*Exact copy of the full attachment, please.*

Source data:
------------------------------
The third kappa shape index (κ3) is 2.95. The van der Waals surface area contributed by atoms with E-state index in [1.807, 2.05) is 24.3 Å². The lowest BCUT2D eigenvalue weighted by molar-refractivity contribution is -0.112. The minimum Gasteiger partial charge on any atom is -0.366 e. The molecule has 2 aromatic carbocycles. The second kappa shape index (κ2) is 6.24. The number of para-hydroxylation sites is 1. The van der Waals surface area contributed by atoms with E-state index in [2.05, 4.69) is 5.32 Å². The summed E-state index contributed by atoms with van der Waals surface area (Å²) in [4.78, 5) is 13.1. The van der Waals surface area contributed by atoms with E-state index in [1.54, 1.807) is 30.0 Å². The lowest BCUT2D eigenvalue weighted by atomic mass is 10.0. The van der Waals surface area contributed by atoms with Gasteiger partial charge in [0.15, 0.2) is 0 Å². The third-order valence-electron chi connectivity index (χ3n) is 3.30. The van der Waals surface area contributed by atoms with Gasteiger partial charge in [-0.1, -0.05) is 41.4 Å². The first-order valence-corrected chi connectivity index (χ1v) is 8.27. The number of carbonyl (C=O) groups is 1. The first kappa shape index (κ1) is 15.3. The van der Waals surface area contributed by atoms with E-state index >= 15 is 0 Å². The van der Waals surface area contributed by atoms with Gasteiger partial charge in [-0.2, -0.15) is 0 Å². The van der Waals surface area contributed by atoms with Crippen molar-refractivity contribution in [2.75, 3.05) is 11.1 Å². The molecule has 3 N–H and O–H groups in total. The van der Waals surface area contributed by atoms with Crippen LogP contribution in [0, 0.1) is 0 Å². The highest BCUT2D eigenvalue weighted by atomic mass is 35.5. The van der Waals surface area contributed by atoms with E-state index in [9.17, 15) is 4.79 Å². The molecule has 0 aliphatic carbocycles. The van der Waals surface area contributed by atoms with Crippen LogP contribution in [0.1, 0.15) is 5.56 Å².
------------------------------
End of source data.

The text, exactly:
The third kappa shape index (κ3) is 2.95. The van der Waals surface area contributed by atoms with E-state index in [1.807, 2.05) is 24.3 Å². The lowest BCUT2D eigenvalue weighted by molar-refractivity contribution is -0.112. The minimum Gasteiger partial charge on any atom is -0.366 e. The molecule has 2 aromatic carbocycles. The second kappa shape index (κ2) is 6.24. The number of para-hydroxylation sites is 1. The van der Waals surface area contributed by atoms with E-state index in [2.05, 4.69) is 5.32 Å². The summed E-state index contributed by atoms with van der Waals surface area (Å²) in [4.78, 5) is 13.1. The van der Waals surface area contributed by atoms with E-state index in [1.54, 1.807) is 30.0 Å². The lowest BCUT2D eigenvalue weighted by atomic mass is 10.0. The van der Waals surface area contributed by atoms with Gasteiger partial charge in [0.15, 0.2) is 0 Å². The third-order valence-electron chi connectivity index (χ3n) is 3.30. The van der Waals surface area contributed by atoms with Gasteiger partial charge in [-0.1, -0.05) is 41.4 Å². The first-order valence-corrected chi connectivity index (χ1v) is 8.27. The number of carbonyl (C=O) groups is 1. The first kappa shape index (κ1) is 15.3. The van der Waals surface area contributed by atoms with E-state index >= 15 is 0 Å². The van der Waals surface area contributed by atoms with Gasteiger partial charge in [-0.2, -0.15) is 0 Å². The van der Waals surface area contributed by atoms with Crippen molar-refractivity contribution in [2.75, 3.05) is 11.1 Å². The molecule has 3 N–H and O–H groups in total. The van der Waals surface area contributed by atoms with Crippen LogP contribution in [0, 0.1) is 0 Å². The highest BCUT2D eigenvalue weighted by atomic mass is 35.5. The van der Waals surface area contributed by atoms with E-state index in [9.17, 15) is 4.79 Å². The molecule has 0 aliphatic carbocycles. The van der Waals surface area contributed by atoms with Crippen LogP contribution in [0.1, 0.15) is 5.56 Å².